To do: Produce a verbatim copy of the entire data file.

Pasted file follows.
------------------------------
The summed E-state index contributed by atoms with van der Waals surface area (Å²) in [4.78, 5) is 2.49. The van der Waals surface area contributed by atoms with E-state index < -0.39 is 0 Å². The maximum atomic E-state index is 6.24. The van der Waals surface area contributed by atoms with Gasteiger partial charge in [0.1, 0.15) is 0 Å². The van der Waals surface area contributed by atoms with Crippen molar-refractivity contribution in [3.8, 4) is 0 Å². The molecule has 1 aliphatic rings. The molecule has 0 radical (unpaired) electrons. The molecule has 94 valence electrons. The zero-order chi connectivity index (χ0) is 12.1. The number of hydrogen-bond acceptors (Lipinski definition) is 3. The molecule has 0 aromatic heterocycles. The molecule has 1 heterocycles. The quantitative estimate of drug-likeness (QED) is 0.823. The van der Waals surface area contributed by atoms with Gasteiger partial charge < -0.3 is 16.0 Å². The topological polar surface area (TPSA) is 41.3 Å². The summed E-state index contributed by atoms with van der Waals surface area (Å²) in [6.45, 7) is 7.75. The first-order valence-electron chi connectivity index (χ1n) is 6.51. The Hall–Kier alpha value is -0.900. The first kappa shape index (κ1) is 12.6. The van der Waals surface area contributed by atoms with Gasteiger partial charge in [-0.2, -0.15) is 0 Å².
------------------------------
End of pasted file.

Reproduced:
The summed E-state index contributed by atoms with van der Waals surface area (Å²) in [4.78, 5) is 2.49. The van der Waals surface area contributed by atoms with E-state index < -0.39 is 0 Å². The maximum atomic E-state index is 6.24. The van der Waals surface area contributed by atoms with Gasteiger partial charge in [0.1, 0.15) is 0 Å². The van der Waals surface area contributed by atoms with Crippen molar-refractivity contribution in [3.8, 4) is 0 Å². The molecule has 1 aliphatic rings. The molecule has 0 radical (unpaired) electrons. The molecule has 94 valence electrons. The zero-order chi connectivity index (χ0) is 12.1. The number of hydrogen-bond acceptors (Lipinski definition) is 3. The molecule has 0 aromatic heterocycles. The molecule has 1 heterocycles. The quantitative estimate of drug-likeness (QED) is 0.823. The van der Waals surface area contributed by atoms with Gasteiger partial charge < -0.3 is 16.0 Å². The topological polar surface area (TPSA) is 41.3 Å². The summed E-state index contributed by atoms with van der Waals surface area (Å²) in [6.45, 7) is 7.75. The first-order valence-electron chi connectivity index (χ1n) is 6.51. The Hall–Kier alpha value is -0.900. The first kappa shape index (κ1) is 12.6. The van der Waals surface area contributed by atoms with Gasteiger partial charge in [-0.2, -0.15) is 0 Å².